Communicating the threat of emerging infections to the public

Emerg Infect Dis. Jul-Aug 2000;6(4):337-47. doi: 10.3201/eid0604.000403.

Abstract

Communication theory and techniques, aided by the electronic revolution, provide new opportunities and challenges for the effective transfer of laboratory, epidemiologic, surveillance, and other public health data to the public who funds them. We review the applicability of communication theory, particularly the audience-source-message-channel meta-model, to emerging infectious disease issues. Emergence of new infectious organisms, microbial resistance to therapeutic drugs, and increased emphasis on prevention have expanded the role of communication as a vital component of public health practice. In the absence of cure, as in AIDS and many other public health problems, an effectively crafted and disseminated prevention message is the key control measure. Applying communication theory to disease prevention messages can increase the effectiveness of the messages and improve public health.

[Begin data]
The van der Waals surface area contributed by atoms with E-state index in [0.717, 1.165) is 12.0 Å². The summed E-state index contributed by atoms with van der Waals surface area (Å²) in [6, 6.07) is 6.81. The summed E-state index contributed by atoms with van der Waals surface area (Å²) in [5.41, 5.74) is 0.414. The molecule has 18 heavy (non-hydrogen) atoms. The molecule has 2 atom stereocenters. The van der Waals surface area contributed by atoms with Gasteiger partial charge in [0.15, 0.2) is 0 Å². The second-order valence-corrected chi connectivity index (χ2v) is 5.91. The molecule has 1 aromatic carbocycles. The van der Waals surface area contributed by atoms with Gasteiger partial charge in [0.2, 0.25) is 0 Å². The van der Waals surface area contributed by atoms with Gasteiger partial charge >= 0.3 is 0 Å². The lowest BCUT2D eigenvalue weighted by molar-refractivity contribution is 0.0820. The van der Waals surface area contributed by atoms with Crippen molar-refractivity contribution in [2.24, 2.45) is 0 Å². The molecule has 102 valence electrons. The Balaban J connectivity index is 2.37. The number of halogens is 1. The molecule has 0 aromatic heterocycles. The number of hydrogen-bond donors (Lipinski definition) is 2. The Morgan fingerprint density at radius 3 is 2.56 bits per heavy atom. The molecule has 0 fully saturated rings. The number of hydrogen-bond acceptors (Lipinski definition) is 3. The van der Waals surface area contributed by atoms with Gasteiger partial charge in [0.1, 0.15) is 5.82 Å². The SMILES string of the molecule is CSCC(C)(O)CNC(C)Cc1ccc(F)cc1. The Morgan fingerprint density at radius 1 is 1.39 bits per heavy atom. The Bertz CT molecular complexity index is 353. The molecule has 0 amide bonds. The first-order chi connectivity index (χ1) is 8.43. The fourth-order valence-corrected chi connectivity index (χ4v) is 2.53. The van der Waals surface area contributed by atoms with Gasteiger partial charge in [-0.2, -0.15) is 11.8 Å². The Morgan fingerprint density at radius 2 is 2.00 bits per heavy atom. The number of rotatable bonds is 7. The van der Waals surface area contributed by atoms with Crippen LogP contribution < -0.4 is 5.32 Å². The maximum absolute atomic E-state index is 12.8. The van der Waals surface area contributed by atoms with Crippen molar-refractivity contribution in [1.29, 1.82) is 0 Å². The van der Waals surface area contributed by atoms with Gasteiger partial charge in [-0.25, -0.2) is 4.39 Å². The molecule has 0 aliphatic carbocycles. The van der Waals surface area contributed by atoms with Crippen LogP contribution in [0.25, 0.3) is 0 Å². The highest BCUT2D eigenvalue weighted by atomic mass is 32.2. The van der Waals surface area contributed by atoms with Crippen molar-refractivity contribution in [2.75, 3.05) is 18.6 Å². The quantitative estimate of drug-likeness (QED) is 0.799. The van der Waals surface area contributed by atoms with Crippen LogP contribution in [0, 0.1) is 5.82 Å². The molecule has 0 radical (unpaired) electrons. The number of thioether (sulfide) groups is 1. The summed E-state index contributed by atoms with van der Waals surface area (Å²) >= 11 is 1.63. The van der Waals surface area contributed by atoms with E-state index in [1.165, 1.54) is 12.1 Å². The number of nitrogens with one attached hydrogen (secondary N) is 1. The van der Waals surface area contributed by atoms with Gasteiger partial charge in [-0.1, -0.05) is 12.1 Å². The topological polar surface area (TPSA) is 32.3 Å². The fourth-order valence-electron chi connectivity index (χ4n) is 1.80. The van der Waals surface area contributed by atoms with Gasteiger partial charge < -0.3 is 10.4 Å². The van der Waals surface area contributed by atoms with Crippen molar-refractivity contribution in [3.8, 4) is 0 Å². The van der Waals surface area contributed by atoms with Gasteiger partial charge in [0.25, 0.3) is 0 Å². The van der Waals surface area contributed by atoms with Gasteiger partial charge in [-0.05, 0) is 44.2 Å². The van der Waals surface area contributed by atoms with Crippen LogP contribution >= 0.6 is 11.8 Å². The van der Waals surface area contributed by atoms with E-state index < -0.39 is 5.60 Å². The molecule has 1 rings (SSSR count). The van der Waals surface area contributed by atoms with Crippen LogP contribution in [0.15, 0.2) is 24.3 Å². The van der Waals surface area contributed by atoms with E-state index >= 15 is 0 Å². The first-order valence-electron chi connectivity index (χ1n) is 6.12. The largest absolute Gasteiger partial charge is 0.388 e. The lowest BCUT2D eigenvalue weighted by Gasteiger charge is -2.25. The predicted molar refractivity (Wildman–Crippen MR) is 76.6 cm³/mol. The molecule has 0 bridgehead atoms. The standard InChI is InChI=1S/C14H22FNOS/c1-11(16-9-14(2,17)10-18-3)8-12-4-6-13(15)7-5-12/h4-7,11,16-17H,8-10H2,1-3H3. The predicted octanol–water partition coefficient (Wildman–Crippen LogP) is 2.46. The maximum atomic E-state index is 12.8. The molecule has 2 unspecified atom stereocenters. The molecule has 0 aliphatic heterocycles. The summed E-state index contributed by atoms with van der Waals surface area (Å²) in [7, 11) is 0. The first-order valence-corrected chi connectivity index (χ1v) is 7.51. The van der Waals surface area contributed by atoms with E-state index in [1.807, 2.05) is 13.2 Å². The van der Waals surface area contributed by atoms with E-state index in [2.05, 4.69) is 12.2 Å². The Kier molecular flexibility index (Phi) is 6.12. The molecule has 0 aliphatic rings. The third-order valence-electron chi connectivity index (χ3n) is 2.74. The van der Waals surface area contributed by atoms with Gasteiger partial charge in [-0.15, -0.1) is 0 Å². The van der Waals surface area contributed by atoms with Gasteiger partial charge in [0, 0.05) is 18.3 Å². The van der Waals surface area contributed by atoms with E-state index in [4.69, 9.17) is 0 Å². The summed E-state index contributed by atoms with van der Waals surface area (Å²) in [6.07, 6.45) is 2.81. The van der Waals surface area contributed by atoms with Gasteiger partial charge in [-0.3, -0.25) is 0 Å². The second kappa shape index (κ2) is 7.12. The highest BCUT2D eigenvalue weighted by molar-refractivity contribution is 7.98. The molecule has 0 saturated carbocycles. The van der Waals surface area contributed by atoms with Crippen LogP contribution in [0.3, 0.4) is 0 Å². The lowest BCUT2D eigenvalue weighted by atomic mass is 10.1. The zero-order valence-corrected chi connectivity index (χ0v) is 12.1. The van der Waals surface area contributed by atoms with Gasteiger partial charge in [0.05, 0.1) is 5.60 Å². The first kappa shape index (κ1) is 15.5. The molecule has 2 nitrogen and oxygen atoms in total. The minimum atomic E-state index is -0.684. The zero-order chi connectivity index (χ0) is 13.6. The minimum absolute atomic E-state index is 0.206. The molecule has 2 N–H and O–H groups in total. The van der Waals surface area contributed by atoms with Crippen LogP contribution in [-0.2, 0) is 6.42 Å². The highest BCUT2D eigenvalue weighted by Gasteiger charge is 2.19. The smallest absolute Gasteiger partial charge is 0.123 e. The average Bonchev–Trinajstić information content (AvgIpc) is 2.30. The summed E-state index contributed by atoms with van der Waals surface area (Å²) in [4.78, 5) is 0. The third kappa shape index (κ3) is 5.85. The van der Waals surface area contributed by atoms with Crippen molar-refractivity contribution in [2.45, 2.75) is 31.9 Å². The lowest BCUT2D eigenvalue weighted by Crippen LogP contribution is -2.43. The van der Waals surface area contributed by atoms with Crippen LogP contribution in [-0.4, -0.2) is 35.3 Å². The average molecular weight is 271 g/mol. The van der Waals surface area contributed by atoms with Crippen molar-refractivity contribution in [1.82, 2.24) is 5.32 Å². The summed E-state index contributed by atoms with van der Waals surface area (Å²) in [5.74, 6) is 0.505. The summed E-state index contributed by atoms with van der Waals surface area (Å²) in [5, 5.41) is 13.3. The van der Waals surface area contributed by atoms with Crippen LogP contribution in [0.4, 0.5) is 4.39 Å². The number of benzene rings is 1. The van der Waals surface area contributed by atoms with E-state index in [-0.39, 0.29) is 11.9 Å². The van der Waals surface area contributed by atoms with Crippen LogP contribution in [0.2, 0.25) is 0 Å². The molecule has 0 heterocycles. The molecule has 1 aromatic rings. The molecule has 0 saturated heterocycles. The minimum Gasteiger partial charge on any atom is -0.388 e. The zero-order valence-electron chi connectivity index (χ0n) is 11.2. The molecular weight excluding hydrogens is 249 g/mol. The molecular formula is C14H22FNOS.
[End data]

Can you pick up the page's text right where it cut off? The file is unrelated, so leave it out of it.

Publication types

  • Review

MeSH terms

  • Communicable Disease Control*
  • Communication*
  • Health Education / methods*
  • Humans
  • Mass Media*
  • Public Health